Young Anna Argyris
Published September 16, 2021

Young Anna Argyris is an assistant professor in the Department of Media and Information at Michigan State University. She researches the design, development and use of information technology for public health campaigns, and studies the health misinformation propagated via social media and its negative impact on the use of COVID-19, HPV and adolescent immunizations. 

Argyris uses “visual congruence” — the similarity of visual elements used in posts for interpersonal communication on social media  — to measure social influence and create social media campaigns to counteract health misinformation. Her research projects include reviewing social media interventions about vaccines; developing a vaccine informatics system to counteract the negative impact of misinformation on digital platforms; using AI-powered communication to increase vaccination rates among adolescents; studying COVID-19 preventative information avoidance; and collecting analytics on the coronavirus pandemic’s impact on pro- and anti-vaccine sentiment online.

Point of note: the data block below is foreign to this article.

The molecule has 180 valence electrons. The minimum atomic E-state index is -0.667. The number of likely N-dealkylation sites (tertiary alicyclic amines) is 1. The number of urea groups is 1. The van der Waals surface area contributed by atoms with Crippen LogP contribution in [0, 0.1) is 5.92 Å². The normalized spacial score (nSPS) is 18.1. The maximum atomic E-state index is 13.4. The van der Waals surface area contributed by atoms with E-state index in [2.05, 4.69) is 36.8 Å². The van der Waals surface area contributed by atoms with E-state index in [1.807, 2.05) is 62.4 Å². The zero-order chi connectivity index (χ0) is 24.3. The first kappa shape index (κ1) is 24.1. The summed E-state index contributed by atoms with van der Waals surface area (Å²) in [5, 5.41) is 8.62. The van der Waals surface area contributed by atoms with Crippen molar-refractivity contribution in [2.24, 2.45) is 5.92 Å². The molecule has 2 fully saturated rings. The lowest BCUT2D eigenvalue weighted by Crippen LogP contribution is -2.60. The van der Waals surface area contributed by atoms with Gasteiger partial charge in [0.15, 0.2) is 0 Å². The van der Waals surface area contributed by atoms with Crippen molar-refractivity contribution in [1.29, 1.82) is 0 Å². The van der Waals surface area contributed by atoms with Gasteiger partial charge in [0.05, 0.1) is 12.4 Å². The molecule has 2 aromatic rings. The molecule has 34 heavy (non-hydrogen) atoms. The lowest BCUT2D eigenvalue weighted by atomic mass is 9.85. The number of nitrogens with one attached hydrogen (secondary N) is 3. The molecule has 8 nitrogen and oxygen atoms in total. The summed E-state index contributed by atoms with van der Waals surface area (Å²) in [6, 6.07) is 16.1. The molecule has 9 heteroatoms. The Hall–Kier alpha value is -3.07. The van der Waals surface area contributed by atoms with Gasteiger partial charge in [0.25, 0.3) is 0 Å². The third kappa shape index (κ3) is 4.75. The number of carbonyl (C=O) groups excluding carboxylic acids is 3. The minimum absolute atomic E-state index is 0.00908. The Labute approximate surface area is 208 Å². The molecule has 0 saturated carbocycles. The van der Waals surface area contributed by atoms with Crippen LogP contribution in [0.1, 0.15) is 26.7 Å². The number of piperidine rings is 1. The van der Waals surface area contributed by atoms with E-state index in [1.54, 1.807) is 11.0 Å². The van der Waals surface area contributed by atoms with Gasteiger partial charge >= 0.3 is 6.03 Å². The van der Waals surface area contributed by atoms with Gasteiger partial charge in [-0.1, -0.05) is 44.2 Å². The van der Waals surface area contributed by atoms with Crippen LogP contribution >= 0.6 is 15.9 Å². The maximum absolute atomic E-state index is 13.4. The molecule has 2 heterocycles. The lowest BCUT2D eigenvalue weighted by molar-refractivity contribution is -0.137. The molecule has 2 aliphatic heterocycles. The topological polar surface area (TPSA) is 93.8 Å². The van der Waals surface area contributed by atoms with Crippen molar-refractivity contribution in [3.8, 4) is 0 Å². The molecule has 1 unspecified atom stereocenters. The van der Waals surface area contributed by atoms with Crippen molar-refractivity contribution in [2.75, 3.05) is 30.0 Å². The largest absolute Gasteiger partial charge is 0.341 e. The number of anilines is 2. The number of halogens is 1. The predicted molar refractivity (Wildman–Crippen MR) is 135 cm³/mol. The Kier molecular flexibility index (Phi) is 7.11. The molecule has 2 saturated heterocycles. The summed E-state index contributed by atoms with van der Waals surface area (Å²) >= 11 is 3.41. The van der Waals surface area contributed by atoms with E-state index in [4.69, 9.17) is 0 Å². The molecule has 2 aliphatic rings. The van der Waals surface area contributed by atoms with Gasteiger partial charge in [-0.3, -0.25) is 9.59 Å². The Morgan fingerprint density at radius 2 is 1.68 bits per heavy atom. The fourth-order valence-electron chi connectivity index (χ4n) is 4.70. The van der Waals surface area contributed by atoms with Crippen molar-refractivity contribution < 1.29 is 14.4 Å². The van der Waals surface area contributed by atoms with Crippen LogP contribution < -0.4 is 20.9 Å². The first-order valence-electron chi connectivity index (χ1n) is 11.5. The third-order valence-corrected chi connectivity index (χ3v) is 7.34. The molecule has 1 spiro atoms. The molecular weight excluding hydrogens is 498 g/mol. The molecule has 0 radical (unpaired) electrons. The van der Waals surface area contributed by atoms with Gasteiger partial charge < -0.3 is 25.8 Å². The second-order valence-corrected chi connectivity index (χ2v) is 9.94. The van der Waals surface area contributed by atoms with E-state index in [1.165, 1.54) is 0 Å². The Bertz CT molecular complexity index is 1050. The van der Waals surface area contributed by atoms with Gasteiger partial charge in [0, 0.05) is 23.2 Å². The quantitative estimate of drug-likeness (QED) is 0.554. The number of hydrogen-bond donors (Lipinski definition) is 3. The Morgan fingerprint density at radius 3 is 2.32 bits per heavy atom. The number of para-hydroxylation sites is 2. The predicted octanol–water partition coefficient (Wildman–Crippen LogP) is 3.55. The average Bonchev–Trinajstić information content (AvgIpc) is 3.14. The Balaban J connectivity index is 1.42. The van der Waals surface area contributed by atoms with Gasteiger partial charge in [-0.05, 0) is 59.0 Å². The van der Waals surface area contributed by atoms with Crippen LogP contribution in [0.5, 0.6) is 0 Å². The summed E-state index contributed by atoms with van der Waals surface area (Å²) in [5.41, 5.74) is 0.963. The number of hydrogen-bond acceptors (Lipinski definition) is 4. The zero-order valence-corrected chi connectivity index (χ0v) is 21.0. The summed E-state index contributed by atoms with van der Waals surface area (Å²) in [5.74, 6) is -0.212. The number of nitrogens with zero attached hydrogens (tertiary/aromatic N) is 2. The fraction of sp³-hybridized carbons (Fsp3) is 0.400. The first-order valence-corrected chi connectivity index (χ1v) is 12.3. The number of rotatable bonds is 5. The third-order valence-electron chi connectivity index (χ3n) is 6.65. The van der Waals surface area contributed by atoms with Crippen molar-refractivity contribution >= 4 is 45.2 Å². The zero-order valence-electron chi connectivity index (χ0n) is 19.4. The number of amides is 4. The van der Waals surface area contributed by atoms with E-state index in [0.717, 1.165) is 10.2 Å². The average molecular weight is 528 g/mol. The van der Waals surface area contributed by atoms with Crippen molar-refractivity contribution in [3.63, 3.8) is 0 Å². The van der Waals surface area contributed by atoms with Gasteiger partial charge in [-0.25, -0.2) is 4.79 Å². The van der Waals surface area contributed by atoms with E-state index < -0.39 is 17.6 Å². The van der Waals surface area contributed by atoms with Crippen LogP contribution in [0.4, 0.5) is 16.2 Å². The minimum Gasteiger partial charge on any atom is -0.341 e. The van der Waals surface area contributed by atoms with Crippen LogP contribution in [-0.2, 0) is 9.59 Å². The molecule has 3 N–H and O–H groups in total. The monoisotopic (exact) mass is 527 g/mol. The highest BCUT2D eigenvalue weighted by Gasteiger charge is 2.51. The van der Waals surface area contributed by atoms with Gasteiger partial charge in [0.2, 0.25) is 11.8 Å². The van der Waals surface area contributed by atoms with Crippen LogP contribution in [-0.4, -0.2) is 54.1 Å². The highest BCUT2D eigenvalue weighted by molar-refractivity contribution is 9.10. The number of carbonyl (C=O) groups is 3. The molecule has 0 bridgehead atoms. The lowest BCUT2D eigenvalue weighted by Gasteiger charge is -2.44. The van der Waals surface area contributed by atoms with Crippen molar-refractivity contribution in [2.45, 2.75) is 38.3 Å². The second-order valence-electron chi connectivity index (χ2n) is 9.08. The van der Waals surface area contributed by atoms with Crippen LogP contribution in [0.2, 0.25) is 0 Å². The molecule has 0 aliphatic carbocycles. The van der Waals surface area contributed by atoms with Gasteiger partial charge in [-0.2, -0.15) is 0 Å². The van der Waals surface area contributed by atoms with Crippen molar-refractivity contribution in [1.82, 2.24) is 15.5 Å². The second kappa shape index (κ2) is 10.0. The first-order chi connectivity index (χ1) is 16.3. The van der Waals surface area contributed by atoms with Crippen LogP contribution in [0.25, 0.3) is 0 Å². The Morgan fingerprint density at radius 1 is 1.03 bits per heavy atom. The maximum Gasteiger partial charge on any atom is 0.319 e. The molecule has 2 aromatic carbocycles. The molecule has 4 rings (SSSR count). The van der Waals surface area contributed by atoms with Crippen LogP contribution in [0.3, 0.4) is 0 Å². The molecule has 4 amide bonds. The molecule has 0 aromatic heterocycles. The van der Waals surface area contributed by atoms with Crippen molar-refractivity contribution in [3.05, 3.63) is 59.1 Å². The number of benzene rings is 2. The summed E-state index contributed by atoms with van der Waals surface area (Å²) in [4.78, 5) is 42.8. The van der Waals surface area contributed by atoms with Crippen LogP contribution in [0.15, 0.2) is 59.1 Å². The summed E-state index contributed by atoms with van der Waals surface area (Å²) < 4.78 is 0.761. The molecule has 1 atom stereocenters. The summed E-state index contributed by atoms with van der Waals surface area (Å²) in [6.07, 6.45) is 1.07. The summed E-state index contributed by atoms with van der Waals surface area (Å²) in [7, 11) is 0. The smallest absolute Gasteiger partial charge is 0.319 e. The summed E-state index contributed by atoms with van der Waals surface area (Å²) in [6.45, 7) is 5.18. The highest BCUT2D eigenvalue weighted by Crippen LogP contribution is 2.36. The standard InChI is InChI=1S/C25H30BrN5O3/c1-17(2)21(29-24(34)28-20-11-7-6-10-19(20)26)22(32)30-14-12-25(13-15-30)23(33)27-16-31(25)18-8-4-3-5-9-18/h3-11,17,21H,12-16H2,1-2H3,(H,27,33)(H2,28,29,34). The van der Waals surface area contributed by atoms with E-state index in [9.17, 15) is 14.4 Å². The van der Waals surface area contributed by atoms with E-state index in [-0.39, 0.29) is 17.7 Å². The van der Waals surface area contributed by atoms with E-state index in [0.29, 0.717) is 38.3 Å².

Previously, Argyris was an assistant professor at the Gabelli School of Business at Fordham University and a visiting scholar at the Carroll School of Management at Boston College.

Argyris has received several research grants, including a R21 grant from the National Institutes of Health to develop a measure of the quality and quantity of vaccine debates on social media and their impact on public health. Her work is published in several academic journals, including Social Science and Medicine, Journal of Interactive Marketing and JMIR Public Health and Surveillance.

She has a Ph.D in management information systems from the Sauder School of Business at the University of British Columbia.

An Asian woman with straight, chin length, dark brown hair, smiles directly at the camera. She is wearing a white scoop neck shirt, navy blue blazer, and a gold pendant necklace.

Photo Courtesy of Young Anna Argyris

Pronouns: She/her

Expertise: Social media, information technology, health misinformation, vaccines

Location: East Lansing, Mich.


Heard on KSHB: In-depth: How social media influences opinions on COVID-19 vaccines

Is this source outdated? Email us.